All the way from Japan, my guest this week is Japanese photographer, Hideyuki Hayashi, and designer/founder of Japanese fashion label WAySTEaD. By upcycling hot air balloons, seatbelts, air bags and plastic bottles into trendy coats, jackets and t – shirts, Hideyuki’s mission is to transform waste all over the world into treasures through fashion design. Hi Hideyuki and welcome 😊
Hello. This is Hideyuki Hayashi, the director of WAySTEaD and photographer from Tokyo, Japan.
What inspired the launch of WAySTEaD?
Firstly I launched my own small web media called TELLERS which represents the mixture of journalism and creativity. But I noticed that it was really tough to make profit out of it and will take quite long time to make it happen. So I decided to run another small business that related to the concept of media as a part of it. Since the concept of the media is something related to social issues and my background is fashion (my first career was as a fashion stylist) so the idea of up-cycling fashion popped up into my mind.
Have you always had an interest in fashion designing or did you have other career plans whilst growing up?
My first career was as a fashion stylist for around 10 years. Then I became a photographer but I kept my passion for fashion by taking fashion photos mainly. But I never imagined that I would be launching my own fashion label at that point.
I’m interested in your brand name – WAySTEaD – why did you specifically pick that name? Were there any other contenders?
The word is a mixture of Wasted and Way and Stead. I really can’t remember the process to deciding the brand name, but I do remember that I didn’t want to make it that clean and beautiful, so I decided to use the word “Waste”. I’m quite an intuitive person and the idea came suddenly and I decided to go with it quickly so I guess there weren’t other contenders.
I love the ideas of upcycling Hot Air Balloons, seatbelts, airbags and plastic bottles into wearable items! How difficult is it to upcycle these products ready to wear as clothing? What processes are involved?
It was absolutely tough to make it happen. There are lots of brands that make bags or shoes and other accessories, but making clothing is completely different. Basically these materials are really hard to be transformed. Sometimes they are stiff and unprintable. And clothing is basically composed of very complicated patterns (especially our brand’s one is crazy). So it was like sewing complicated clothing using leather bag machines. Also, they are not organised in rolls like ordinary fabrics sold in stores so it’s not suitable for mass production and it’s more like the couture process. So, some people might think that the price of our products is not reasonable but actually our cost ratio is higher than ordinary fashion labels.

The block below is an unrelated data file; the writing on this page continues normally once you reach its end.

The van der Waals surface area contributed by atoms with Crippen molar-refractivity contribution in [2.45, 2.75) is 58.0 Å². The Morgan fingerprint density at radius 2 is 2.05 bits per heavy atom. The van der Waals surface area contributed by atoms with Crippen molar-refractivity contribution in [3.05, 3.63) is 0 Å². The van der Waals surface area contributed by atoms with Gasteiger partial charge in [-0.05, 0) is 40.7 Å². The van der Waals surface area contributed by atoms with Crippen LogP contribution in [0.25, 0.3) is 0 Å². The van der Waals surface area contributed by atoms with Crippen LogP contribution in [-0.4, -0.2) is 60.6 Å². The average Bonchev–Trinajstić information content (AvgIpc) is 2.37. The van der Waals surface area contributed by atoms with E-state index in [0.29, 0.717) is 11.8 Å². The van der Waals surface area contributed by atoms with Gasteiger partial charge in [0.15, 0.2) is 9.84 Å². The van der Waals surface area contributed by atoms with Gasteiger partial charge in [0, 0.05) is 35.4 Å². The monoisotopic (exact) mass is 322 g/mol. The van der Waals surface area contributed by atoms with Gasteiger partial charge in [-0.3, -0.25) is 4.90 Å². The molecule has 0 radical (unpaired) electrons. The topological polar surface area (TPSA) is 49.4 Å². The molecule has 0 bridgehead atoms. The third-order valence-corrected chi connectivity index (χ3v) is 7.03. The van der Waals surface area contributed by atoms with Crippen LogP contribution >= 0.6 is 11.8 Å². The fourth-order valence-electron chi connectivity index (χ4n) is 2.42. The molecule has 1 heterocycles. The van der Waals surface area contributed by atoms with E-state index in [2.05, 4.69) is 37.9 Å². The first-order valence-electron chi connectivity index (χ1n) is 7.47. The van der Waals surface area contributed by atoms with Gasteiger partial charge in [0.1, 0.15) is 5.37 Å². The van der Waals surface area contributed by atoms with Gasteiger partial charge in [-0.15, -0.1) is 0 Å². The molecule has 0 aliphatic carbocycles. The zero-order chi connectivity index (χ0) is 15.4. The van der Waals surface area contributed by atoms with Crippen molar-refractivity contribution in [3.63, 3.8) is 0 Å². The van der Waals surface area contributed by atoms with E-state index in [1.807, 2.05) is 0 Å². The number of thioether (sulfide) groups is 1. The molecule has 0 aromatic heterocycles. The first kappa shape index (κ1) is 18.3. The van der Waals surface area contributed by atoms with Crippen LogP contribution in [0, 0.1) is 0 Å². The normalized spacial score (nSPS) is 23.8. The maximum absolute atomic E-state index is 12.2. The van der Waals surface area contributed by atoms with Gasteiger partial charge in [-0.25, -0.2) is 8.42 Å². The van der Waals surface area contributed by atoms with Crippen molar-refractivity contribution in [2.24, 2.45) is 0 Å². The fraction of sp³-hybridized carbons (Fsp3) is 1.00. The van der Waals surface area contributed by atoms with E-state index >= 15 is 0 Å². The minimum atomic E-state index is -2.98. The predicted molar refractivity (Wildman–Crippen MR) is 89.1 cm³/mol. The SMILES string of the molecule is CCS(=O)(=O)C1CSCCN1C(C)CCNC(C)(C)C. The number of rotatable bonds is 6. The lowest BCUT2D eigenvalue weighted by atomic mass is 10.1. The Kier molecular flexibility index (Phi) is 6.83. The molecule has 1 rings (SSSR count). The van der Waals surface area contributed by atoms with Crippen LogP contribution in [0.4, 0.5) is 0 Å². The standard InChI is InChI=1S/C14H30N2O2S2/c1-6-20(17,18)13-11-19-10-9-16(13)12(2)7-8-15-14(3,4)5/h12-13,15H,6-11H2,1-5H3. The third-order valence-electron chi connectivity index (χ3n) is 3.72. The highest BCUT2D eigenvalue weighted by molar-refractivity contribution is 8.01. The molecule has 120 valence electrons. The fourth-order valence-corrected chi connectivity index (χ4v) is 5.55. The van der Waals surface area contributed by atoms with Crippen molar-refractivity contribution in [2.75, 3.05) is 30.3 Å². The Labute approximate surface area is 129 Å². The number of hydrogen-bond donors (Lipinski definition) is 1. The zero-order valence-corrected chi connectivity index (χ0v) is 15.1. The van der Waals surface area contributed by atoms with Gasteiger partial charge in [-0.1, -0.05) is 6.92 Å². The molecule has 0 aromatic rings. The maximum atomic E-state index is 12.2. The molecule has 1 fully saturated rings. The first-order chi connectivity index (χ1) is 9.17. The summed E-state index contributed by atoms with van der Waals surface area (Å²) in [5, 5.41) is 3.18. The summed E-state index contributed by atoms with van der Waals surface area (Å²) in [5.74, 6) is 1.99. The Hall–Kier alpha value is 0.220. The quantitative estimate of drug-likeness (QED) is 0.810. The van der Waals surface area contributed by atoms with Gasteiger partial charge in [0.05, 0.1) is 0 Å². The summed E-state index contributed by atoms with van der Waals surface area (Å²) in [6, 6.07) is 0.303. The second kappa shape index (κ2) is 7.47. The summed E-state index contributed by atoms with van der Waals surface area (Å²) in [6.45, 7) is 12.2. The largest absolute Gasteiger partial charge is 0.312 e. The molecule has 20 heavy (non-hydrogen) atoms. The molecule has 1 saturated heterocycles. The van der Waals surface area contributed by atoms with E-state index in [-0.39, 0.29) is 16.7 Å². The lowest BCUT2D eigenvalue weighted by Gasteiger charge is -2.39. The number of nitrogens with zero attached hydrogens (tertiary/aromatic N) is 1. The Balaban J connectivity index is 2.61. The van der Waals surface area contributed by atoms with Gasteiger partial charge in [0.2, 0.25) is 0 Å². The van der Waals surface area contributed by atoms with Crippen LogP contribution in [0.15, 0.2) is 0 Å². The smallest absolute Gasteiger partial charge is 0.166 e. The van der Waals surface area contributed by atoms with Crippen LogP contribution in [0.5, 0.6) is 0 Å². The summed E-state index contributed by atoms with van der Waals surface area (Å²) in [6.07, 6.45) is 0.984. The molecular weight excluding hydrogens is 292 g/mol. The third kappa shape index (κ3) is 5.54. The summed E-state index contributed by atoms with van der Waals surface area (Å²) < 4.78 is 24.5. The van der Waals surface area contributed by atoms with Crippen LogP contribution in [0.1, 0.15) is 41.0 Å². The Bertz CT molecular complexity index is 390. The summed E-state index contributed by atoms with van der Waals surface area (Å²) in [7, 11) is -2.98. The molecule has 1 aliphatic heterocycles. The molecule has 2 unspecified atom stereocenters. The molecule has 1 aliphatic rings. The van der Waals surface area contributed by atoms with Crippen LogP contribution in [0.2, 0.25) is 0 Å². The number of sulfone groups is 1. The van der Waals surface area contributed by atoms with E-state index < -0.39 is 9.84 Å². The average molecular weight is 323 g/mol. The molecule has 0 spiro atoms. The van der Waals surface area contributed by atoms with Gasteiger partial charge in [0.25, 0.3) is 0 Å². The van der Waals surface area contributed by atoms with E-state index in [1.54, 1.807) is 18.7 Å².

Do you have a favourite item from your collection?
It is too hard to select which is my favourite, which is like selecting my favourite out of my kids. All of them were really hard to give birth to and I love all of them.
As you are based in Japan, are your items available to purchase overseas?
Yes we are going to be taking pre-orders from international markets on our website soon. I also want to distribute them in retail stores overseas, so am looking for sales agency as well.
You are also a photographer. What or who inspired you to take up photography? What genre of photography do you prefer to indulge in?
I always been fascinated by fashion photography. I especially love producing and being inspired by something unseen. When I was working as a fashion stylist in Dubai, the owner of my rep, who was a photographer, suggested to me to start photography and lent me his camera. At that point I used to be working like creative director rather than stylist, so he thought that it would be better that I utilised my perspective into photography directly.
If you could visit any place in the world to do a photography shoot, where would you go and why?
I don’t have a certain place that I want to visit taking photos at this moment, but I guess I want nature to play a part.
WAySTEaD’s mission is to transform waste all over the world into treasures through fashion design. So, you already have upcycled hot air balloons, seatbelts, airbags and plastic bottles – what other items do you hope to upcycle in the future?
Yes, I think I need to keep finding other wasted materials and creating new products. Now I’m trying to develop new stuff with LAN cables that has been carved out in production and more ideas to come. But the most crucial thing at this point is selling the products that I’ve already produced because inventing new products costs a lot and is time consuming.
Personal now – what outfits and shoes would you normally be found wearing?
I mostly wear vintage or second hand clothing these days. I used to wear only black outfits before, but after I started to tackle this project, I found the joy of wearing colour, logos and graphics.
Do you have any favourite shops or online sites? (Apart from your own)
Not really, currently. I find American vintage stuff on ebay sometimes. I found an amazing Jeff Hamilton stadium jacket with a Mountain Dew logo patch on there recently.
What’s next on your clothes/shoe wish list?
Vintage painter pants which are incredibly wide.
Boots or Shoes?
I used to be pretty much a boots person, but now I’m shoes person for these last few years. Simply because when I moved to Dubai, boots were too hot (I’ve still put on boots sometimes though).
Links you would like to share e.g. website/facebook/twitter etc so that readers can find out more about WAySTEaD.
Thank you Hideyuki !
All photographs have been published with kind permission of Hideyuki Hayashi